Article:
On Sunday afternoon The New Mastersounds were finishing up a remarkable set of true funk as Renard “Ras I Ray” Shy, Sr. (bassist/singer for Easy Star All-Stars) sat in the audience at Red Rocks Amphitheater enjoying the music and mingling with fans. Something about reggae goes perfectly with Red Rocks. The naturally rock-walled, open air theater was the ideal venue for Easy Star All-Stars soul shakedown on Sunday evening. Opening for prog/jam machine Umphrey’s McGee as a part the the Red Rocks & Blue event, Easy Star got the evening going with their bass-steady, island-style rhythm, building on the soulful foundation laid by the Mastersounds.
Known best for reggae versions of records by Pink Floyd, Radiohead and The Beatles, Easy Star’s set largely consisted of a slew of covers by the aforementioned artists. Radiohead’s “Climbing Up the Walls,” “Karma Police” and “Let Down;” “Breathe” and “Time” by Pink Floyd; “With a Little Help from my Friends” and “Sgt Pepper’s Lonely Hearts Club Band” by The Beatles all got a rasta makeover and had the crowd moving.
“Don’t Stop the Music” and “Paid My Dues” from their 2011 release, First Light mingled among the cover songs and the upbeat, inviting grooves put a care-free vibe into the air. Ras I Ray and lead vocalist Menny More strutted around the stage, dancing on a riser and laying the vocals over dense, dance-dictating bass lines.
This year’s LP is Easy Star’s first album of original songs, and shows their ability to construct their own tunes on par with their renditions of classics. While it would have been nice if their set showcased more of their new originals, their choices were clearly satisfying to both the audience and the performers. Reggae in and of itself is undeniable; reggae covers of Radiohead and Floyd is a damn hip trick, and a perfect intro for the main act.
“When you play a place like Red Rocks...it never feels like...like you’ve been there before. I don’t know how to describe it, but all the times we’ve been there it’s always felt like the first time. I mean Red Rocks is a separate entity. I wouldn’t compare it to anything else. There’s nothing like it,” remarked Brendan Bayliss, guitarist and lead singer for Umphrey’s McGee, in a recent interview.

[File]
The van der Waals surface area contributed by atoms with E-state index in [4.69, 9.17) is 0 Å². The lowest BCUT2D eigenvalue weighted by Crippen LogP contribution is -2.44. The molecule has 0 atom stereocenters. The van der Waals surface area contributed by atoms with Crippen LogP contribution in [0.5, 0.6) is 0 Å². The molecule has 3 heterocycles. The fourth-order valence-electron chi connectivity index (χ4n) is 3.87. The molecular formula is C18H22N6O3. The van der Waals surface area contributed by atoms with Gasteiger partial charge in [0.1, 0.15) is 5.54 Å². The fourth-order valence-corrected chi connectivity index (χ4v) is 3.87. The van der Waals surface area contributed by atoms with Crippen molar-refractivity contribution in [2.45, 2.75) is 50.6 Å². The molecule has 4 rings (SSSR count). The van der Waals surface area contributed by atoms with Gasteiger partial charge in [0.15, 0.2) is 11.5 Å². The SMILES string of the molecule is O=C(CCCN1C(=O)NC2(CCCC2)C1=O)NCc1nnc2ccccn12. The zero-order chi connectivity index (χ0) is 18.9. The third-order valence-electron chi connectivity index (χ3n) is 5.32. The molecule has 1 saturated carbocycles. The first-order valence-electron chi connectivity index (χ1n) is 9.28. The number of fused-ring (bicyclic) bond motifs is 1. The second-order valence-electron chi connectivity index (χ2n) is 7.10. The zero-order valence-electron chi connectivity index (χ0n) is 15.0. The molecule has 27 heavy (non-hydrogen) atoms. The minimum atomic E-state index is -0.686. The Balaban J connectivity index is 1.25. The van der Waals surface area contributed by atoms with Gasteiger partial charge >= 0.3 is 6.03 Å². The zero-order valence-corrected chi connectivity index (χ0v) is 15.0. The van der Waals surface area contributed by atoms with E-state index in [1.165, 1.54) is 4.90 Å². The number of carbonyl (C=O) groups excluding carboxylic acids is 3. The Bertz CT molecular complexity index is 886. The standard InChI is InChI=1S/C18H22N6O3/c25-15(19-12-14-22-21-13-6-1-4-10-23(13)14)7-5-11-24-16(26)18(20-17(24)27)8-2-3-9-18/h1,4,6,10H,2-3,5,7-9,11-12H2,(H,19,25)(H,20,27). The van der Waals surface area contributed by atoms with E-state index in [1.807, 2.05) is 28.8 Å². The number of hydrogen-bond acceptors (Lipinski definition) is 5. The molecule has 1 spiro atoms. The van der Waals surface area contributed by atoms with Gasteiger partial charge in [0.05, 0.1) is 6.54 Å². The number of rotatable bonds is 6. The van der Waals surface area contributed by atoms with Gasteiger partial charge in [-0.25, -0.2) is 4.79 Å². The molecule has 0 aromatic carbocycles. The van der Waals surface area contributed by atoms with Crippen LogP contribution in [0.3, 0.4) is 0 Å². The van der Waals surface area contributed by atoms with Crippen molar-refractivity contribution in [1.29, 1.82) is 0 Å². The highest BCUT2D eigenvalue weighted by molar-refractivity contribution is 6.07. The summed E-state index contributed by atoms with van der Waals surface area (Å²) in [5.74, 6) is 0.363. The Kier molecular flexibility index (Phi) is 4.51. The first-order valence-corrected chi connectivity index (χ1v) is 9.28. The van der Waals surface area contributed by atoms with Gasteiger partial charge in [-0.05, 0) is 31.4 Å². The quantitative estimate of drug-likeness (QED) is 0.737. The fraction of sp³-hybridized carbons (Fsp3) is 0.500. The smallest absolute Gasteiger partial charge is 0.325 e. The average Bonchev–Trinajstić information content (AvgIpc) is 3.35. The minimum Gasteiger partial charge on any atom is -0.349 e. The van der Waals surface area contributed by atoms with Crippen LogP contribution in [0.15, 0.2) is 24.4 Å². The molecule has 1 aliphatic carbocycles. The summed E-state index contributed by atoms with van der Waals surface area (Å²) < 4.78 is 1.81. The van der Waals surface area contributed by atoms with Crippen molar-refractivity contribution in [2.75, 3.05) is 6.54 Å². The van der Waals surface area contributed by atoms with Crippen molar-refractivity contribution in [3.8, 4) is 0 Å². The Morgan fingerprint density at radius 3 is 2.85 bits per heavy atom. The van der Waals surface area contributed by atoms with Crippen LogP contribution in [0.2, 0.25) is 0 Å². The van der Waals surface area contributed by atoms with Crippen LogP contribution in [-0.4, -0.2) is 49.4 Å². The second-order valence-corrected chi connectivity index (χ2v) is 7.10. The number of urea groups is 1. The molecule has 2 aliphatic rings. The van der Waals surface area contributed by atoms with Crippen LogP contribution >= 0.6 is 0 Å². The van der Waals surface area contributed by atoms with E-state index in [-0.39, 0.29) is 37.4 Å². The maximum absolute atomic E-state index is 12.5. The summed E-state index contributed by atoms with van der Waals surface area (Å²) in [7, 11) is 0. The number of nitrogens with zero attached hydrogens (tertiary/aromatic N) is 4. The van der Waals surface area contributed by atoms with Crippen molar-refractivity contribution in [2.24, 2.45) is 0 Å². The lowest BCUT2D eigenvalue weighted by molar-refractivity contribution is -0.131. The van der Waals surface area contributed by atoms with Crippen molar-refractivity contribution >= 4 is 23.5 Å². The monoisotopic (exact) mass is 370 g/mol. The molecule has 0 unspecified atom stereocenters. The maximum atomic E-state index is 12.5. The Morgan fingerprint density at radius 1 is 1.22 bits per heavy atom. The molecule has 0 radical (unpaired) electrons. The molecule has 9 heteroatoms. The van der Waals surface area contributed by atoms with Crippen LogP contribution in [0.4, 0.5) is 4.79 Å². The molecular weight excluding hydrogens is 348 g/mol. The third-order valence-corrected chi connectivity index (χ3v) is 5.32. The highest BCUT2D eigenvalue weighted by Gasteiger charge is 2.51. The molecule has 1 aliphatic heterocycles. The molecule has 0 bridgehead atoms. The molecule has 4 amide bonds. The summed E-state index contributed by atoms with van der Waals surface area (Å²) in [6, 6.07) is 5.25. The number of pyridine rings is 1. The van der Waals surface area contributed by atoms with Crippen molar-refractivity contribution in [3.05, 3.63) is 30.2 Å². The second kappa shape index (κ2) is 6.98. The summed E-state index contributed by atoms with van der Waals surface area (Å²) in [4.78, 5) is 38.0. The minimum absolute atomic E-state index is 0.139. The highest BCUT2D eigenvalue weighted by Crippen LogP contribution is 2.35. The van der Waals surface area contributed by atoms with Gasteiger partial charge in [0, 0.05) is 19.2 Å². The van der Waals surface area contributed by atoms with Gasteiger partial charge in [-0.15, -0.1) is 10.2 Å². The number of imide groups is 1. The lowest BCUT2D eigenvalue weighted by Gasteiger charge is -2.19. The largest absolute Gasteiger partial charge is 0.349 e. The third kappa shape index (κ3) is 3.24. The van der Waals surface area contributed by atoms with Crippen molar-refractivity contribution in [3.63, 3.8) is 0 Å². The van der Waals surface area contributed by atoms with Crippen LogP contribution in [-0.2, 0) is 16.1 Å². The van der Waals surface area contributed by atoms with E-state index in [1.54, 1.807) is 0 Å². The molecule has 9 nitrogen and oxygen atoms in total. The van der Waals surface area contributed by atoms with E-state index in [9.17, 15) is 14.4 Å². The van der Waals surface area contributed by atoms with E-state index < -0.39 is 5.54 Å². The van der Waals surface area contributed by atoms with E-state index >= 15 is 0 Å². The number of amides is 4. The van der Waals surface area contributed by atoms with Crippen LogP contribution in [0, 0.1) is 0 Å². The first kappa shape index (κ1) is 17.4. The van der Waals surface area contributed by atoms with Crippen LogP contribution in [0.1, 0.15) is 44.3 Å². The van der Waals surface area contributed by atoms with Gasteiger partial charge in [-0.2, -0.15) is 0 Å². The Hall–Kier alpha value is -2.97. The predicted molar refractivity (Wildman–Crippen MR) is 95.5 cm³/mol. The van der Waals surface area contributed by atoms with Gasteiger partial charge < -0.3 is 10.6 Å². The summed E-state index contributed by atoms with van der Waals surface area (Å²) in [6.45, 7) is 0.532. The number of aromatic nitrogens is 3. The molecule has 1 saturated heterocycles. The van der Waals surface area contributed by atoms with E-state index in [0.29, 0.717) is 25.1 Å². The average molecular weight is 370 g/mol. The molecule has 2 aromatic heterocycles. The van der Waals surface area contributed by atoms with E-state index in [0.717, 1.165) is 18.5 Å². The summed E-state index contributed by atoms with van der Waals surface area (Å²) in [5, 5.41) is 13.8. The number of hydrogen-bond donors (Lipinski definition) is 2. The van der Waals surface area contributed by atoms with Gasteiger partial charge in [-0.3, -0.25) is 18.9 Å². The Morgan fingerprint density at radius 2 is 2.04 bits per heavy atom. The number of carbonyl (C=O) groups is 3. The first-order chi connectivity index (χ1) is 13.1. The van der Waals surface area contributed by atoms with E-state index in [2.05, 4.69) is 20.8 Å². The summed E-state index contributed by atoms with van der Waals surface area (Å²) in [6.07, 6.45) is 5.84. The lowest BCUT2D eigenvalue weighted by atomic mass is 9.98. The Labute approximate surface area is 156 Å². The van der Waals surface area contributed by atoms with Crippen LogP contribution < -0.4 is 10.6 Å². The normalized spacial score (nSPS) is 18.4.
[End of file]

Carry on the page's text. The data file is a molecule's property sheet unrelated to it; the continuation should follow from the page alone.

Bayliss and his gang of brothers are kind of like the SWAT team of jam bands. Perhaps they saved jam rock from a potential lackadaisical stereotype via complex changes and time signatures and a plethora of notes. A first set of Jazz Odyssey/Bridgeless/Professor Wormbog/Puppet Strings/Hurt Bird Bath/Deeper/Plunger/No Comment/Plunger was consistently mind-blowing. These guys just full on throw down. Fans find themselves getting into a groove, getting pulled in the direction of dancing, then getting distracted by the level of technical instrument mastery and forgetting to dance as the focus on listening and staring takes over all concentration. It’s some jaw-dropping shit. Impressive in the vein of Frank Zappa, King Crimson and early Genesis, Umphrey’s blends the prog with improv and it’s incredible.
The lighting and projection show rivaled the music in terms of technicality. Coupled with smoke machines, the evening’s display was at least as impressive as any fireworks display from the weekend.
Both of Umphrey’s sets were bold displays of musical intelligence and talent, and marked off with yellow “no slacker zone” tape. A cover of “Sledgehammer” by Peter Gabriel had Curtis Fowlkes and Jenny Hill from Easy Star providing the horn section, and proved to be the perfect lone cover. As the evening crept toward the morning of the 4th, Bayliss remarked “let’s dedicate this next song to The New Mastersounds, coming all the way from England, being good sports- helping us celebrate our independence from them.”
The trio of bands packed fans into Red Rocks and was a perfect mix of genres that came together and created the perfect way to ring in the anniversary of our nation’s independence. On Monday at the Boulder Theater, Umphrey’s will seal the deal with a pared down, more intimate performance.